While the pandemic has put in-person mentoring on indefinite hold, a growing number of older adults are finding virtual ways to make and broaden meaningful intergenerational connections. Here are five of their stories:
Ervan Caesar: Mentoring Teens in the Youth Court System
Grandpas United, a grassroots mentoring organization, has been bringing older men into the lives of young people in White Plains, N.Y. since 2018, through talent shows, sports nights, reading with elementary school students and more. Lately, many of its members — such as Ervan Caesar, 73 — have been connecting virtually with teens sentenced by the White Plains Youth Court.
“These are teenage kids that have gotten themselves in a little bit of trouble,” explains Caesar. “We aren’t trying to be their parent or tell them what to do. We’re listening and having an equal conversation.”
For the teenagers, being connected to mentors helps fulfill a community service requirement.
“In the past month, I’ve answered a hundred and fifty questions that have been read more than thirty thousand times. That’s pretty incredible.”
During a recent Grandpas United session on Zoom, Caesar learned he had a lot in common with the young man he’d be mentoring.
“He goes to the same high school that I graduated from. And he’s very heavily into instruments, and I related because I used to play the slide trombone,” Caesar says. “We got to talking and forty-five minutes were gone just like that.”
When reflecting on what the experience has meant to him, Caesar says: “I’ve learned to listen and not judge.”
John Laflamme: Finding Creative Ways to Connect With His ‘Little’
The key to maintaining a virtual connection for John Laflamme, 69, a volunteer “Big” with Big Brothers Big Sisters of Tampa Bay, has been staying open to experimentation. For the past eight weeks, he and his 8-year old “Little” have had weekly chats using the phone and tablet of the boy’s grandmother.
“I know he loves dinosaurs and big cats, so the first week I prepared a little quiz with an animal name for each letter of the alphabet,” Laflamme says.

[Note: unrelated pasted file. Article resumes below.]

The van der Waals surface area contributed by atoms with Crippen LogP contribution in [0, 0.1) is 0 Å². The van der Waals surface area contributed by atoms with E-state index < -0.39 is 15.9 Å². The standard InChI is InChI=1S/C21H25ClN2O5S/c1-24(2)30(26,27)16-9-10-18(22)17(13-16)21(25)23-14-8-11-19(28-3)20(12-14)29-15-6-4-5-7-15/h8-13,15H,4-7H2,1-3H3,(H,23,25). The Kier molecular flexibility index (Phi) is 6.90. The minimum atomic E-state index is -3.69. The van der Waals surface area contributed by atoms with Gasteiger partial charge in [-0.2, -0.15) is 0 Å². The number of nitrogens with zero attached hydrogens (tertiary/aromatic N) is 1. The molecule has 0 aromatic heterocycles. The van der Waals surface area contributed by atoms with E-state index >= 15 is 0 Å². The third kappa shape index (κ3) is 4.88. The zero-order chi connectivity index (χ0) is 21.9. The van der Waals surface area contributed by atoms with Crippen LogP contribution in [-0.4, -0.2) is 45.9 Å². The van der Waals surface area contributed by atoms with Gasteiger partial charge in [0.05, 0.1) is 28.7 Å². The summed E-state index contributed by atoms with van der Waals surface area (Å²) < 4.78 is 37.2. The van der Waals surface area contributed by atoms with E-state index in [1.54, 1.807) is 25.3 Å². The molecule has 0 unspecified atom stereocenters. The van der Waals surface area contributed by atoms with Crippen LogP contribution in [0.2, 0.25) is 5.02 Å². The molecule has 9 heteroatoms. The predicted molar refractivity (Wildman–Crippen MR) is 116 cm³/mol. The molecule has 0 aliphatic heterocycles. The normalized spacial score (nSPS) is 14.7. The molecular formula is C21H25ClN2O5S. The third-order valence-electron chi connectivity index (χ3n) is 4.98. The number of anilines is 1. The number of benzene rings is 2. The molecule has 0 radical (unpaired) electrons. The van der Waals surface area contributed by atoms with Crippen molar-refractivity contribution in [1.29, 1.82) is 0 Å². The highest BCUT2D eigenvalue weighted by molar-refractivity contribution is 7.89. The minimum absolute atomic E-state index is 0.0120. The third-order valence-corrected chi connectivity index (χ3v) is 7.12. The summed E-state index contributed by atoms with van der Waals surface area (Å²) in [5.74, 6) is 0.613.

“Aquaman is his favorite superhero, so I did a little research on superheroes and created a game about that. We’ve done some Pictionary stuff, I’ve shown him some pictures of a hike I did on the Appalachian Trail and we had fun with an experiment his grandmother prepared, putting blue food dye in different liquids to see what happened.”
Before the pandemic, the two used to meet during lunchtime at the boy’s school. Laflamme misses that time, sitting together at the picnic tables and talking, then throwing a tennis ball or Frisbee back and forth.
Laflamme describes his “Little”’s personality fondly, saying: “He has a fantastic imagination, he’s very bright and I’m sure he’s going to excel at whatever he does.”
Keeping up the relationship virtually, Laflamme says, has been both a joy and a challenge. “He’s very active and easily distracted, so it’s forcing me to be creative and find new ways to hold his attention,” Laflamme notes.
Merry Vediner: Volunteer ‘Grandma’ for Families in Need
Merry Vediner, 67, and her husband, Mike, raised five children in a log cabin in Alaska. And, over the years, they fostered more than 70 at-risk teenage boys.
“I just felt like, if I could hold them still and give them a chance to experience feeling safe, that maybe they could catch up,” she says. “I will forever have so much respect for those young boys and what they went through.”